3 University of Alabama law school students donate kidneys
Published 6:57 am Saturday, December 18, 2021
Three University of Alabama law school students are using this holiday season as a reason to share information about a gift they gave that had life-saving implications for their recipients.
Angelica Mamani, Katrina Smith and Ryne Smith recently donated kidneys to people they had previously never met.
“I’ve always felt that if I have an opportunity to do something for someone else, and I can, then I should,” Mamani said during a Dec. 9 news conference at UA’s School of Law.
All three students decided separately to become organ donors and discovered the UAB Kidney Center’s non-directed donor program to help them fulfill their plans. According to the kidney center, more than 2,200 Alabamians are in need of a kidney transplant.
Mamani, 32 was in her first year of law school at UA when she began considering organ donation. She previously registered as a “Be the Match” bone marrow donor, but never had the opportunity to donate. She then became interested in kidney donation and began the candidacy process at UAB Kidney Center. The process requires a rigorous series of medical testing and screening.
In January 2020, Mamani received a call to begin the donation process. She was approved in the summer of 2020 and matched with her recipient, Lakiesha Stubbs of Birmingham. On Aug. 6, 2020, Mamani donated her left kidney to Stubbs and they met for the first time after surgery.
Though the recovery process was far from easy, according to Mamani, the now third-year law student said she would redo the donation process “in a heartbeat.”
“It is possibly the most profound experience of your life,” Mamani said. “Even without getting to know my recipient beforehand, it has made me a better person in so many ways. It’s opened up opportunities for growth and positive impact in the world.”
Katrina Smith, 25 and Ryne Smith, 30 began considering kidney donation during the same summer that Mamani donated her kidney. The Smiths, who met while in school, were inspired by an audiobook, “Against Empathy” by Paul Bloom, which discusses effective altruism. The book aims to identify the most effective ways to improve the world.
Katrina Smith and Ryne Smith, both third-year law students, began researching their options and discovered the UAB Kidney Center. Similar to Mamani, the pair had to undergo a series of tests and screenings before being approved for the kidney donation.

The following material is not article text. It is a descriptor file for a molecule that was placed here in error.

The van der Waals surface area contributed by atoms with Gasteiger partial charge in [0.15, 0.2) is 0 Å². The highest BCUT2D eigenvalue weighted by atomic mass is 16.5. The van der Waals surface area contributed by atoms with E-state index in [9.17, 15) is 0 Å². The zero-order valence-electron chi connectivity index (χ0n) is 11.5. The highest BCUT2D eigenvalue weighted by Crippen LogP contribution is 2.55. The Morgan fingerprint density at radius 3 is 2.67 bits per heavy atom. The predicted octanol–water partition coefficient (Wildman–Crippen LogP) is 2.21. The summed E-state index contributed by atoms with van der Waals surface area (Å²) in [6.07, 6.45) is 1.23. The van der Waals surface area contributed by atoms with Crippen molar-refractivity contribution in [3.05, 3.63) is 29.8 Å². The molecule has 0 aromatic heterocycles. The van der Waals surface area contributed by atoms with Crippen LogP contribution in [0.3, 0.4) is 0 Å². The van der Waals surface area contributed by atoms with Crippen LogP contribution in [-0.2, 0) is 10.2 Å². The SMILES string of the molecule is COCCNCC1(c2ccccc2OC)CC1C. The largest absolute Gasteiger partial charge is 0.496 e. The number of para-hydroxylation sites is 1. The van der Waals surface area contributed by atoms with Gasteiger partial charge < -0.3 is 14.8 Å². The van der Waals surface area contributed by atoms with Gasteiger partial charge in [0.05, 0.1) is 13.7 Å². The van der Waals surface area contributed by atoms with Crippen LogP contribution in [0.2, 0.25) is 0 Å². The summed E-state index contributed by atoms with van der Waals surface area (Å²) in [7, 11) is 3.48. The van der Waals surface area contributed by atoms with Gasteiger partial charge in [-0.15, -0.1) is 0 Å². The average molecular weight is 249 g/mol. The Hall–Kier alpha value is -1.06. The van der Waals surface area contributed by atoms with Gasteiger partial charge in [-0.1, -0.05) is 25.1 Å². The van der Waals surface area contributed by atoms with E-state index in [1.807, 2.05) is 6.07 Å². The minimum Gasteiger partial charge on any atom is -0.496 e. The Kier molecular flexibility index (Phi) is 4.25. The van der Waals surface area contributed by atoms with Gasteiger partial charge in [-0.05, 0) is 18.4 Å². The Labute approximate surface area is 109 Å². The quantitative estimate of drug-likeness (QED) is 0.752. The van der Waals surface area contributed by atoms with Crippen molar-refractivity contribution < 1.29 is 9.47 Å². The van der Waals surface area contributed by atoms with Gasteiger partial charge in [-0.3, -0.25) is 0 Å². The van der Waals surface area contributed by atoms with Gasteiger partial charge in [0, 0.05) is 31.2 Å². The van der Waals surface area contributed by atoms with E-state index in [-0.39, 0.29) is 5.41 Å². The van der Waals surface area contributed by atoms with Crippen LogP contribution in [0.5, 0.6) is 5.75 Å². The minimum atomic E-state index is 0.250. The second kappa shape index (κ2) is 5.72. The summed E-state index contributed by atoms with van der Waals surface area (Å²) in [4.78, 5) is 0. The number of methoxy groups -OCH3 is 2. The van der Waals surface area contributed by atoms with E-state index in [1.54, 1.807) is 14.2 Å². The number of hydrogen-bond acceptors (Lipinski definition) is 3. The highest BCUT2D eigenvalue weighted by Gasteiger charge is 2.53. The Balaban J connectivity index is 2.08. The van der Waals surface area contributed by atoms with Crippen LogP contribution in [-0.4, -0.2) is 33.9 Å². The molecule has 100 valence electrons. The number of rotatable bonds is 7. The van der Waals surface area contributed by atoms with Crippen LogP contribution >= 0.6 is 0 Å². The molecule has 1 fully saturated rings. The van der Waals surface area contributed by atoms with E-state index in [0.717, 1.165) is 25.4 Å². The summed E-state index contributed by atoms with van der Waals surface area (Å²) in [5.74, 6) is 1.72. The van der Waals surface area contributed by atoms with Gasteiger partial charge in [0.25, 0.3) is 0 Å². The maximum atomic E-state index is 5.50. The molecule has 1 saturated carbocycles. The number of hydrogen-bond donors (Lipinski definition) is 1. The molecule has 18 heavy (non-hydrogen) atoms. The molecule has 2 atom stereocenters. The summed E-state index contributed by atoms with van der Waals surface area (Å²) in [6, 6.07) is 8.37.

In May 2021, the Smiths went into surgery one day apart from each other.
For privacy reasons, the entire process is anonymous until after the surgery. But in the end, all three UA law students met their kidney recipients.
Ryne Smith donated his left kidney to Sarita Whitney, who had been waiting on for a transplant since January.
Ryne Smith said he decided to go through with the donation after learning more about how many people need kidneys and realizing that he could potentially save a life.
“Based on the amount of effort that I would have to go through in order to change that person’s life, I’ve considered it a no-brainer. I made that decision right then and there that if, if I was able to do that I would,” Ryne Smith said.
Katrina Smith donated her right kidney to Kim Gilmore. The two often stay in touch and tell their experiences on Facebook.
“I think that I’m most proud to be the kind of person who would see that I can give up two weeks of my life to extend someone else’s life 10 to 27 years. That’s the kind of person I wanted to be ever since I was little,” Katrina Smith said.
All three students are expected to graduate in May 2022 from UA’s School of Law and are now preparing for finals.
There are several ways to become an organ donor, including joining a state’s organ donor list or registering when obtaining a driver’s license. For more information about organ donation, got the federal organ donation website at www.organdonor.gov/sign-up.